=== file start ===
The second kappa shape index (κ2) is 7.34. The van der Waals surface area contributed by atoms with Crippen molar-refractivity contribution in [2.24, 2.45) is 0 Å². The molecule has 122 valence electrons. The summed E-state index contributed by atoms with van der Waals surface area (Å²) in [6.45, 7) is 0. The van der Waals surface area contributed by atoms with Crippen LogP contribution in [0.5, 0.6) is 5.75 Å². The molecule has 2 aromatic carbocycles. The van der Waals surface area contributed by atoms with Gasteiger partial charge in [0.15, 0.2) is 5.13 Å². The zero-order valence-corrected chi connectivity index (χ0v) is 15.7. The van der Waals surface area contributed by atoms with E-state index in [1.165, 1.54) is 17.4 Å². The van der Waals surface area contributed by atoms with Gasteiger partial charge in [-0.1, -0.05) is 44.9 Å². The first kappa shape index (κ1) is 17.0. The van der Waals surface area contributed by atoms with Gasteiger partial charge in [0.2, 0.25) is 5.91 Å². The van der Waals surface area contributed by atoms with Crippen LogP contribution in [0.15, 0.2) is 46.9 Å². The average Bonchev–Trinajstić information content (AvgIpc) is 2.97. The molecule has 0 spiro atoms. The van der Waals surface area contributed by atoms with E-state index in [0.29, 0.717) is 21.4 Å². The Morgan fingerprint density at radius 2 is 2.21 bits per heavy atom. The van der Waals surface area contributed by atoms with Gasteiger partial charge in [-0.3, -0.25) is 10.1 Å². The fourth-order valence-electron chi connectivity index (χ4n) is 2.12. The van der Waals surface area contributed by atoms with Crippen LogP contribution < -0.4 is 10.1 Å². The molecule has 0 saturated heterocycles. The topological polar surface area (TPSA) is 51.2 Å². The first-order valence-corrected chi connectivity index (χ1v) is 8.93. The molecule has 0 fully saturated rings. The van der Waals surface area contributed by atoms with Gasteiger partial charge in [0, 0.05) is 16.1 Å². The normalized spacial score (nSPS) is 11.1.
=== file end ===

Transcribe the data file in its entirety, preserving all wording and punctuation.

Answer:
The second kappa shape index (κ2) is 7.34. The van der Waals surface area contributed by atoms with Crippen molar-refractivity contribution in [2.24, 2.45) is 0 Å². The molecule has 122 valence electrons. The summed E-state index contributed by atoms with van der Waals surface area (Å²) in [6.45, 7) is 0. The van der Waals surface area contributed by atoms with Crippen LogP contribution in [0.5, 0.6) is 5.75 Å². The molecule has 2 aromatic carbocycles. The van der Waals surface area contributed by atoms with Gasteiger partial charge in [0.15, 0.2) is 5.13 Å². The zero-order valence-corrected chi connectivity index (χ0v) is 15.7. The van der Waals surface area contributed by atoms with E-state index in [1.165, 1.54) is 17.4 Å². The van der Waals surface area contributed by atoms with Gasteiger partial charge in [-0.1, -0.05) is 44.9 Å². The first kappa shape index (κ1) is 17.0. The van der Waals surface area contributed by atoms with Gasteiger partial charge in [0.2, 0.25) is 5.91 Å². The van der Waals surface area contributed by atoms with Crippen LogP contribution in [0.15, 0.2) is 46.9 Å². The average Bonchev–Trinajstić information content (AvgIpc) is 2.97. The molecule has 0 spiro atoms. The van der Waals surface area contributed by atoms with E-state index in [0.29, 0.717) is 21.4 Å². The Morgan fingerprint density at radius 2 is 2.21 bits per heavy atom. The van der Waals surface area contributed by atoms with Gasteiger partial charge in [-0.3, -0.25) is 10.1 Å². The fourth-order valence-electron chi connectivity index (χ4n) is 2.12. The van der Waals surface area contributed by atoms with Crippen LogP contribution < -0.4 is 10.1 Å². The molecule has 0 saturated heterocycles. The topological polar surface area (TPSA) is 51.2 Å². The first-order valence-corrected chi connectivity index (χ1v) is 8.93. The molecule has 0 fully saturated rings. The van der Waals surface area contributed by atoms with Gasteiger partial charge in [0, 0.05) is 16.1 Å². The normalized spacial score (nSPS) is 11.1.